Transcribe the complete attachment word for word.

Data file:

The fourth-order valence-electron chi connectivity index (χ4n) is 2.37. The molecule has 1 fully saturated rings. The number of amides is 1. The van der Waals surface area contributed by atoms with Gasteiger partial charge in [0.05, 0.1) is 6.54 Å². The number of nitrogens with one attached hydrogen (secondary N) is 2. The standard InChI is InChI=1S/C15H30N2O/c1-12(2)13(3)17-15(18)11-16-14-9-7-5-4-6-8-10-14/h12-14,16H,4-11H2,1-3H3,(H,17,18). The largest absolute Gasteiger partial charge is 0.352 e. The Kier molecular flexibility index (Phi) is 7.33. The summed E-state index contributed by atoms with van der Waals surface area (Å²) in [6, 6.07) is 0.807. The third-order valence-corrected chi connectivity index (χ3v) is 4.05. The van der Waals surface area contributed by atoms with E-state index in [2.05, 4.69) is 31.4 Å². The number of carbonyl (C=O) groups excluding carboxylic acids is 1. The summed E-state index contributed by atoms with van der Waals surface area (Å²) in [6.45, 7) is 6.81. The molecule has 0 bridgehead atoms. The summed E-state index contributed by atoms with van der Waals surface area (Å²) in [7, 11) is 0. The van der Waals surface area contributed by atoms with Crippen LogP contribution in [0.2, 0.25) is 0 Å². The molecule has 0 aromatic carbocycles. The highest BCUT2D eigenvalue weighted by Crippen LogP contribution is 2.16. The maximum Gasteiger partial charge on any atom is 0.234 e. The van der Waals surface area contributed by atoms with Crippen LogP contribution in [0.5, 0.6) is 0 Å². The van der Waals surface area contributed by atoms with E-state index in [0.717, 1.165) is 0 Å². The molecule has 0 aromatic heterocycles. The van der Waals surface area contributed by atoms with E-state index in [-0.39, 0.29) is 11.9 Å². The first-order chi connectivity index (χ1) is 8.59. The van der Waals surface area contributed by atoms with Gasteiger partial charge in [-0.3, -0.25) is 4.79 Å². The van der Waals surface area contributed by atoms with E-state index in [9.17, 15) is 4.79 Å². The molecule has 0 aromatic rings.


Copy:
The fourth-order valence-electron chi connectivity index (χ4n) is 2.37. The molecule has 1 fully saturated rings. The number of amides is 1. The van der Waals surface area contributed by atoms with Gasteiger partial charge in [0.05, 0.1) is 6.54 Å². The number of nitrogens with one attached hydrogen (secondary N) is 2. The standard InChI is InChI=1S/C15H30N2O/c1-12(2)13(3)17-15(18)11-16-14-9-7-5-4-6-8-10-14/h12-14,16H,4-11H2,1-3H3,(H,17,18). The largest absolute Gasteiger partial charge is 0.352 e. The Kier molecular flexibility index (Phi) is 7.33. The summed E-state index contributed by atoms with van der Waals surface area (Å²) in [6, 6.07) is 0.807. The third-order valence-corrected chi connectivity index (χ3v) is 4.05. The van der Waals surface area contributed by atoms with E-state index in [2.05, 4.69) is 31.4 Å². The number of carbonyl (C=O) groups excluding carboxylic acids is 1. The summed E-state index contributed by atoms with van der Waals surface area (Å²) in [6.45, 7) is 6.81. The molecule has 0 bridgehead atoms. The summed E-state index contributed by atoms with van der Waals surface area (Å²) in [7, 11) is 0. The van der Waals surface area contributed by atoms with Crippen LogP contribution in [0.2, 0.25) is 0 Å². The molecule has 0 aromatic carbocycles. The highest BCUT2D eigenvalue weighted by Crippen LogP contribution is 2.16. The maximum Gasteiger partial charge on any atom is 0.234 e. The van der Waals surface area contributed by atoms with Crippen LogP contribution in [0.5, 0.6) is 0 Å². The van der Waals surface area contributed by atoms with E-state index in [0.717, 1.165) is 0 Å². The molecule has 0 aromatic heterocycles. The van der Waals surface area contributed by atoms with E-state index in [-0.39, 0.29) is 11.9 Å². The first-order chi connectivity index (χ1) is 8.59. The van der Waals surface area contributed by atoms with Gasteiger partial charge in [-0.3, -0.25) is 4.79 Å². The van der Waals surface area contributed by atoms with E-state index in [9.17, 15) is 4.79 Å². The molecule has 0 aromatic rings.